Starring Andrew Garfield, Claire Foy, Hugh Bonneville, Miranda Raison, Dean-Charles Chapman, Tom Hollander, Diana Rigg, Ed Speleers, Emily Bevan, Ben Lloyd-Hughes, Stephen Mangan, Amit Shah, Camilla Rutherford, Angela Holmes, Roger Ashton-Griffiths and Andre Jacobs.
Screenplay by William Nicholson.
Directed by Andy Serkis.
Distributed by Bleecker Street Media. 117 minutes. Rated PG-13.
In a world of troubling headlines that make dystopian future movies seem like premonition, Breathe, is a (please excuse the pun) breath of fresh air. This British rom-com (the first film directed by actor Andy Serkis of Lord of the Rings/Planet of the Apes fame) follows the love story of Robin Cavendish (played by Andrew Garfield) and Diana Blacker (played by Claire Foy), through their courtship, their wedding, their move to stunning Kenya where Robin buys and sells tea.
They are an adventurous couple sucking the very marrow out of life and doing it beautifully. Their life is idyllic when illness strikes and 28-year-old Robin narrowly skirts death, contracting polio while in Africa, leaving him paralyzed and respirator dependent.
I went into this movie knowing very little about its subject beyond the “young man contracts polio.” I expected a heavy, serious story about love persevering through hardship. However, this is the story of a couple that clearly did not know the meaning of the word no. They loved life, their friends, their family and most of all, each other.
Of particular note, this movie was produced by the couple’s real-life son, and it feels like it – homey and whimsical and ever cheerful (well, mostly cheerful). I found myself questioning my laughter, wondering if this was really appropriate to be laughing at someone or something that felt so serious, but this is a British romantic comedy and you laugh through the pain and hardship… stiff upper lip and all.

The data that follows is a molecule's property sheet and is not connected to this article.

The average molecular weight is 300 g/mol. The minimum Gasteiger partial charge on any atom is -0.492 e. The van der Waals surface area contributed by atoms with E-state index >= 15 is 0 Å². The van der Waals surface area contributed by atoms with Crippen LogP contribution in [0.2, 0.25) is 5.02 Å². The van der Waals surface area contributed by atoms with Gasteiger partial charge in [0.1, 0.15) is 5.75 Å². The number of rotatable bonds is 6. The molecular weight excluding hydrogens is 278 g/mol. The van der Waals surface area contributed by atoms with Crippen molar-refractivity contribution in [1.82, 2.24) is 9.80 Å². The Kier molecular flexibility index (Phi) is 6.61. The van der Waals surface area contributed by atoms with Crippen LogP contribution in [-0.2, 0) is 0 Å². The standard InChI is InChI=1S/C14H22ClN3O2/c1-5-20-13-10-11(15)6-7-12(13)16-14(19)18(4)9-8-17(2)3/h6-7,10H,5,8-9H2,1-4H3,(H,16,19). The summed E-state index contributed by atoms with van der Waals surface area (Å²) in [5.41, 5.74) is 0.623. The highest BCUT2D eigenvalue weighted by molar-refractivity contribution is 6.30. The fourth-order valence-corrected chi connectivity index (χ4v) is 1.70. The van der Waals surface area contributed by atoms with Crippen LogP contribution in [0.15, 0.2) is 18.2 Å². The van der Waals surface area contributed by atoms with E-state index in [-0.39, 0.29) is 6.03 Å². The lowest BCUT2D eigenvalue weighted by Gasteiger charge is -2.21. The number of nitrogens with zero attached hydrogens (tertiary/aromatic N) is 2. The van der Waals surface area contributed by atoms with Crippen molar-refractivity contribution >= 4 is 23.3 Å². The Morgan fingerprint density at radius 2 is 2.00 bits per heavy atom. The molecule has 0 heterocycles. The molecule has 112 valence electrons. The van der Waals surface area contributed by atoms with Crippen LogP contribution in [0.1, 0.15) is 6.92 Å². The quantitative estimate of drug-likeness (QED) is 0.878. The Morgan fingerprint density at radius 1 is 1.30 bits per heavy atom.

Andrew Garfield was remarkable and steadfast in the challenging role of Robin Cavendish. He’s likeable, handsome, and debonair – traits of the more well-to-do Brits at that time. This all comes through, even when he is incapacitated, bedridden and then chair-bound.
Robin was a man who took on the system for the disabled and lived to become one of the longest chronic respirator dependent humans at the time. Through dear friends and family support, he vastly improved not only his quality of life, but the lives of so many others. Andrew Garfield aptly was able to show us this strength and passion while maintaining the guise of respirator dependence and paralysis. As a trained nurse, I only critically questioned his breath to word ratio a few times.
Robin stays true to the belief that he would not have kept living without his wife, Diana. Claire Foy captured the emotions and hearts of the audience while she grappled with her husband’s depression, refusal to see their son, and her realization that survival was not living, and that living was worth the risk of dying.
Tom Hollander plays Diana’s twin brothers – he is quirky and odd, presumably the right actor for the parts.
One thing we really enjoyed was the film’s ability to move us as an audience in unexpected ways. A simple speech was able to move us to tears while asking us to about the way disabled patients are treated. It makes you acknowledge and consider a population of people that you normally wouldn’t consider in your normal day-to-day routine. One critique was that the large number of characters often led to rushed introductions and made some of the characters and their impact on the story hard to follow.
Overall, Breathe is moony and sappy, at times whimsical and ridiculous, and most importantly, true. I’m sure a curmudgeon could find fault in it’s never-ending positivity, but you can’t fault a son for producing his parents in their very best light. It wasn’t my favorite movie, but I am glad that I saw it and would be happy to watch again as a respite from life as we know it right now.
Bonnie Paul and Leni Paul
Copyright ©2017 PopEntertainment.com. All rights reserved. Posted: October 13, 2017.